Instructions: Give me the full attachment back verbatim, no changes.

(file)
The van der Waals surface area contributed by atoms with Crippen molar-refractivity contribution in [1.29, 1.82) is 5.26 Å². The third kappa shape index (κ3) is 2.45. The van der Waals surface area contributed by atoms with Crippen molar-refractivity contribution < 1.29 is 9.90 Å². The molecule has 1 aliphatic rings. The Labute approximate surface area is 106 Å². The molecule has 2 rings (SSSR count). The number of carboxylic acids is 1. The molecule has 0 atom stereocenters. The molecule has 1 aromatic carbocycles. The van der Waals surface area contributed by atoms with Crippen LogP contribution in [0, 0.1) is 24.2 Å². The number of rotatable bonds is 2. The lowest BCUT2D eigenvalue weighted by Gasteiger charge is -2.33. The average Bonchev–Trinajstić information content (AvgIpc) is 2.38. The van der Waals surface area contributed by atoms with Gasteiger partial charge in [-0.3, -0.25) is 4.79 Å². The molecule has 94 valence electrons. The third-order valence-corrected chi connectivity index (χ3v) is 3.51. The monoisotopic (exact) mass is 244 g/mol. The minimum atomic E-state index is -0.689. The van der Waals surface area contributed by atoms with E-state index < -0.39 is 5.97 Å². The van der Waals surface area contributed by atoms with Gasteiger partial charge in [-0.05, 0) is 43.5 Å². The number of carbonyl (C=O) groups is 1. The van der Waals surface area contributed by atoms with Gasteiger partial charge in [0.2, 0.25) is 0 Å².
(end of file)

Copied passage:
The van der Waals surface area contributed by atoms with Crippen molar-refractivity contribution in [1.29, 1.82) is 5.26 Å². The third kappa shape index (κ3) is 2.45. The van der Waals surface area contributed by atoms with Crippen molar-refractivity contribution < 1.29 is 9.90 Å². The molecule has 1 aliphatic rings. The Labute approximate surface area is 106 Å². The molecule has 2 rings (SSSR count). The number of carboxylic acids is 1. The molecule has 0 atom stereocenters. The molecule has 1 aromatic carbocycles. The van der Waals surface area contributed by atoms with Crippen LogP contribution in [0, 0.1) is 24.2 Å². The number of rotatable bonds is 2. The lowest BCUT2D eigenvalue weighted by Gasteiger charge is -2.33. The average Bonchev–Trinajstić information content (AvgIpc) is 2.38. The van der Waals surface area contributed by atoms with Gasteiger partial charge in [-0.3, -0.25) is 4.79 Å². The molecule has 94 valence electrons. The third-order valence-corrected chi connectivity index (χ3v) is 3.51. The monoisotopic (exact) mass is 244 g/mol. The minimum atomic E-state index is -0.689. The van der Waals surface area contributed by atoms with E-state index < -0.39 is 5.97 Å². The van der Waals surface area contributed by atoms with Gasteiger partial charge in [-0.05, 0) is 43.5 Å². The number of carbonyl (C=O) groups is 1. The van der Waals surface area contributed by atoms with Gasteiger partial charge in [0.2, 0.25) is 0 Å².